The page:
Rebuilding brand reputation in the insurance industry

  • 26 April 2024
  • Peter Fuller, Founder – Executive Chair

When more than half of the world’s consumers don’t trust the insurance industry you know there is a reputation problem. This finding from a 2022 Edelman Trust Barometer study was just one of a number of increasing concerns about the embattled sector aired at the inaugural Insurance News conference in Sydney in March. 

While double digit growth in premiums on the back of rising inflation and a slew of natural disasters haven’t helped the industry’s reputation, much of this damage can be sheeted back to poor brand communication.

The customers that are battling insurance affordability and availability don’t understand that increased exposure to risk comes at an increased cost. 

The fact that the industry manages more than 4 million claims a year with positive claims experiences for 90% of customers is lost on government regulators and the media who focus on the other 10%.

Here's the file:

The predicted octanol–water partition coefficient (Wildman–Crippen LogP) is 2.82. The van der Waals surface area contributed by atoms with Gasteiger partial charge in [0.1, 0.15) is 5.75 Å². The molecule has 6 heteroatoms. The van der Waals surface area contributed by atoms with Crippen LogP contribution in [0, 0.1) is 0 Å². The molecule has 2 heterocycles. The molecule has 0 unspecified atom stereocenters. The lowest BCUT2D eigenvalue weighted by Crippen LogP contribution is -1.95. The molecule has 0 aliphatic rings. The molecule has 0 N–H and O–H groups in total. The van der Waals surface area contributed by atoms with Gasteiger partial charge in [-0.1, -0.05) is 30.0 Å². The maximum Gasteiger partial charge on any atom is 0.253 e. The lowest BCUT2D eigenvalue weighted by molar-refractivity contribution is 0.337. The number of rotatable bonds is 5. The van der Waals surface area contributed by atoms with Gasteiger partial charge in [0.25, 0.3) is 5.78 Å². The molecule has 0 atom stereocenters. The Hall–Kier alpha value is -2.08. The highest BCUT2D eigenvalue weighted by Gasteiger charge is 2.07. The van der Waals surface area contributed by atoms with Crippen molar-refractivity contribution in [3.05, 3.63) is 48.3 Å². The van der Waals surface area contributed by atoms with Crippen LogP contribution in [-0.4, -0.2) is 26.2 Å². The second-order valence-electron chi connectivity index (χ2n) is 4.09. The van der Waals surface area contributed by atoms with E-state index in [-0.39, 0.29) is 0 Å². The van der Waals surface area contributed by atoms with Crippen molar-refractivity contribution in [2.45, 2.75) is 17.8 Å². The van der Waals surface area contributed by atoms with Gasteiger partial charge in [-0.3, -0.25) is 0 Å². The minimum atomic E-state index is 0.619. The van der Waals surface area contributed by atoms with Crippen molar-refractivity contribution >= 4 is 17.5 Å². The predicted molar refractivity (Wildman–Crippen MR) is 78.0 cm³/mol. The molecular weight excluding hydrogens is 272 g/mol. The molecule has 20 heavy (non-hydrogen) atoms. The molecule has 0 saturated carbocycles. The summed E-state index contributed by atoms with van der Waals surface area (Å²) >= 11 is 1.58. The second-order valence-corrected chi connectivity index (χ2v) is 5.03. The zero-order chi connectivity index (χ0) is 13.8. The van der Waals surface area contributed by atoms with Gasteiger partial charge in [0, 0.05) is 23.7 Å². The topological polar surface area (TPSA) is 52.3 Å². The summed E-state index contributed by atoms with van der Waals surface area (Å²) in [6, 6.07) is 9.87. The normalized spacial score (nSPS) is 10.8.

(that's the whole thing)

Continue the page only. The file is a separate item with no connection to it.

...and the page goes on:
This means the industry is failing to attract smart young talent – especially women – at a time when technology such as AI and predictive modelling will threaten current work practices.    

The good news is that clients of insurance brokers have much higher trust levels than large companies. The Vero Insurance 2023 SME Index (undertaken by BrandMatters which was acquired by Fuller last year) shows that small to medium business satisfaction with insurance brokers is at 78%, well above pre-COVID levels. This satisfaction is particularly strong amongst larger businesses who value the pivotal role they play in explaining risk management and being a specialist risk adviser, whilst simultaneously acting as a true customer advocate.

“This is a testament to the strong relationships that brokers have with their clients and serves as evidence of the value of the profession to Australian business,” the report says.

Macro issues